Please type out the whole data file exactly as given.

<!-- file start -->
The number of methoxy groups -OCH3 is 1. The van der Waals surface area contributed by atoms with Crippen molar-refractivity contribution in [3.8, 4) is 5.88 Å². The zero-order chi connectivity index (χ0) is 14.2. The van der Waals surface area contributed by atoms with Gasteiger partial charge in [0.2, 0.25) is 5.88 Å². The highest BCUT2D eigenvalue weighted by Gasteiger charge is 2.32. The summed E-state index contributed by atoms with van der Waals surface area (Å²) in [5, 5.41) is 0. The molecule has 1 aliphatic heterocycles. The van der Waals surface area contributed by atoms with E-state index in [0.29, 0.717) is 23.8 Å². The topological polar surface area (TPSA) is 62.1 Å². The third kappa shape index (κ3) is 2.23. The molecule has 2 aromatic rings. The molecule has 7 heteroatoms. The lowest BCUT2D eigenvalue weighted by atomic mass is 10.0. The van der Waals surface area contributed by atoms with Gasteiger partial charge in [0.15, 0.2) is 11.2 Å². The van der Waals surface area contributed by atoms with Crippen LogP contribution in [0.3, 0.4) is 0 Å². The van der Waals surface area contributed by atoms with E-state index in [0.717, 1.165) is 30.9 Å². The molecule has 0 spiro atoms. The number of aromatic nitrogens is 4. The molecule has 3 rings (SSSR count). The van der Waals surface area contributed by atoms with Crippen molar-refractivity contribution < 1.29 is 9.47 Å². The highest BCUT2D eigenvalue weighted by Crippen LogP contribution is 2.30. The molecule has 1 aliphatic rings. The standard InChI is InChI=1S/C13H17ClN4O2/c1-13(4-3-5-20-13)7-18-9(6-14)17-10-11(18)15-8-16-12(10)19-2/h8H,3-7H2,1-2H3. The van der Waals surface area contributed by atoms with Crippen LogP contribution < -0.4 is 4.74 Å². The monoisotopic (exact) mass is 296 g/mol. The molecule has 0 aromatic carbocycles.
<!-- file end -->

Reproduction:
The number of methoxy groups -OCH3 is 1. The van der Waals surface area contributed by atoms with Crippen molar-refractivity contribution in [3.8, 4) is 5.88 Å². The zero-order chi connectivity index (χ0) is 14.2. The van der Waals surface area contributed by atoms with Gasteiger partial charge in [0.2, 0.25) is 5.88 Å². The highest BCUT2D eigenvalue weighted by Gasteiger charge is 2.32. The summed E-state index contributed by atoms with van der Waals surface area (Å²) in [5, 5.41) is 0. The molecule has 1 aliphatic heterocycles. The van der Waals surface area contributed by atoms with E-state index in [0.29, 0.717) is 23.8 Å². The topological polar surface area (TPSA) is 62.1 Å². The third kappa shape index (κ3) is 2.23. The molecule has 2 aromatic rings. The molecule has 7 heteroatoms. The lowest BCUT2D eigenvalue weighted by atomic mass is 10.0. The van der Waals surface area contributed by atoms with Gasteiger partial charge in [0.15, 0.2) is 11.2 Å². The van der Waals surface area contributed by atoms with Crippen LogP contribution in [0.3, 0.4) is 0 Å². The van der Waals surface area contributed by atoms with E-state index in [0.717, 1.165) is 30.9 Å². The molecule has 0 spiro atoms. The number of aromatic nitrogens is 4. The molecule has 3 rings (SSSR count). The van der Waals surface area contributed by atoms with Crippen molar-refractivity contribution < 1.29 is 9.47 Å². The highest BCUT2D eigenvalue weighted by Crippen LogP contribution is 2.30. The molecule has 1 aliphatic rings. The standard InChI is InChI=1S/C13H17ClN4O2/c1-13(4-3-5-20-13)7-18-9(6-14)17-10-11(18)15-8-16-12(10)19-2/h8H,3-7H2,1-2H3. The van der Waals surface area contributed by atoms with Crippen LogP contribution < -0.4 is 4.74 Å². The monoisotopic (exact) mass is 296 g/mol. The molecule has 0 aromatic carbocycles.